Carbon (“Hobby”) and Maitland Paddy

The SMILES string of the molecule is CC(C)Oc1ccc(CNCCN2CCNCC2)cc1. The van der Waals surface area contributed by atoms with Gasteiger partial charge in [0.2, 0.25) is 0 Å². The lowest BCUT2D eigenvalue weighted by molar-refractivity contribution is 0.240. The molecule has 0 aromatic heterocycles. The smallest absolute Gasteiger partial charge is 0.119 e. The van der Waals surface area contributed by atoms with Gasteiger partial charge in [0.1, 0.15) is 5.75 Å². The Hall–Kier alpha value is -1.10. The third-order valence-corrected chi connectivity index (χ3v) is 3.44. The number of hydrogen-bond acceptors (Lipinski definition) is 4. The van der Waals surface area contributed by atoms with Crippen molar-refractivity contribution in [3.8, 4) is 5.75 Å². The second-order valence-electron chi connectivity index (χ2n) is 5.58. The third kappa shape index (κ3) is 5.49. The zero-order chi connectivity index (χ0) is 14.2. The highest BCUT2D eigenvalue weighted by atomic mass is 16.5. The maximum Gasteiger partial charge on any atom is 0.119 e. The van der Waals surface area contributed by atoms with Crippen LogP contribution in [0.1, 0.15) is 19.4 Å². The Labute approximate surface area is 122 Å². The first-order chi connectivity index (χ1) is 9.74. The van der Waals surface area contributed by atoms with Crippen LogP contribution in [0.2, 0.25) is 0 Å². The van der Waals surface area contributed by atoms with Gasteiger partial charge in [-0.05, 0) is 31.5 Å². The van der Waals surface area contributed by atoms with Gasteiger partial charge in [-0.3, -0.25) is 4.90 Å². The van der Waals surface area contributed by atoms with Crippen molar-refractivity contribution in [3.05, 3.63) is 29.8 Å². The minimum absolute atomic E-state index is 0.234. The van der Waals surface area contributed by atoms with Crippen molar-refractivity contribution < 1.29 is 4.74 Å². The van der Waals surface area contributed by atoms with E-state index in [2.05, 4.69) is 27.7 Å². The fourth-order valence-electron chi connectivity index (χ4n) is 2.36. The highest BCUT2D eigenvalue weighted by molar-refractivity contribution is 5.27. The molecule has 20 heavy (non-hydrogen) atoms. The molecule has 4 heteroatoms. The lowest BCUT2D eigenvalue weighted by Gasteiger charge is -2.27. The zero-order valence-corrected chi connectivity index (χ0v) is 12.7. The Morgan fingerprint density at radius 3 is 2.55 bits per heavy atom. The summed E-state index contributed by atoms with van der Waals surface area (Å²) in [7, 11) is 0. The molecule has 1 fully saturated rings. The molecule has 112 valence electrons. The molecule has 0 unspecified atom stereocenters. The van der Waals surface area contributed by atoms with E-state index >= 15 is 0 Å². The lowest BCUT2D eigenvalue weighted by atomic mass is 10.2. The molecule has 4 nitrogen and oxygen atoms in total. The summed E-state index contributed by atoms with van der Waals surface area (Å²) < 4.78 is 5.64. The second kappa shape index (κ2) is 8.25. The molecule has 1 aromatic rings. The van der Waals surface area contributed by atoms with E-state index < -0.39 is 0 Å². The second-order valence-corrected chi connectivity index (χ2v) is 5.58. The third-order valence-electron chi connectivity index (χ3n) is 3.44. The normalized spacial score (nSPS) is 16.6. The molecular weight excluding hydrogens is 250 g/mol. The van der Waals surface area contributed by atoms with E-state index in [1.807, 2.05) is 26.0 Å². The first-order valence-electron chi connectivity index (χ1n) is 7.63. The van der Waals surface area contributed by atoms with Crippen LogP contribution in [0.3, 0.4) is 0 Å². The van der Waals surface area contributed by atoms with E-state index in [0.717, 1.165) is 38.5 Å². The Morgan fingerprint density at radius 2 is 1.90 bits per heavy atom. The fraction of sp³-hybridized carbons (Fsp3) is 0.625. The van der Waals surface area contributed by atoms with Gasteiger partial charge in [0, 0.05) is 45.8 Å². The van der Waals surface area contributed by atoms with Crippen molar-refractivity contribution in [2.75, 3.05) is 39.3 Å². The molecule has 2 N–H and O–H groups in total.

Story of Carbon (“Hobby”) and Maitland Paddy (Carbon c1813 – post-1837) During the robberies that take place in the Brisbane Water region during 1834, a young Aboriginal man called Carbon (Hobby) and his two brothers (one called Molly Morgan) are identified by Magistrate Warner as “active leaders” in these attacks. Carbon is apprehended and sent to Sydney Gaol in early June 1835. Court records not only describe “Hobby” as “quite a young lad [and] one of the most adventurous”, but also as involved in the rape of a white servant girl at Sugar Loaf Creek. Carbon together with Little Dick, Whip-em-up, Monkey, Charley Muscle, Little Freeman, Leggamy, Major, Currinbong Jemmy, and Tom Jones appear as defendants in the first trial relating to the attack on the dwelling of Jacques. Carbon and Maitland Paddy are defendants in the second trial later that year relating to the robbery at Jacques’s house, and also for “putting in fear” Jacques and convict, William Rust. Jacques states that a party of 50 to 60 Aborigines approached his house and demanded meat in a hostile manner. He and Rust close the house and barricade themselves inside. During the attack, Rust is hit in the side by a spear. Jacques alleges that Hobby boasts that “black fellow was best fellow” or most powerful before ransacking the house. Jacques also claims that the Aborigines told him that they come from different tribes and had gathered together to commit robberies. Rust said that Carbon stated that the reason for the robbery is: “Black fellow master now rob every body – white fellow eat bandicoots and black snakes now”. While the court finds Maitland Paddy not guilty, it deems Carbon guilty and sentences him to “death recorded”. Carbon returns to the Brisbane Water area and is one Aboriginal man to receive blankets in June 1837. He is estimated to be about 24 years and has a wife. (Blair, 2003, p64-65).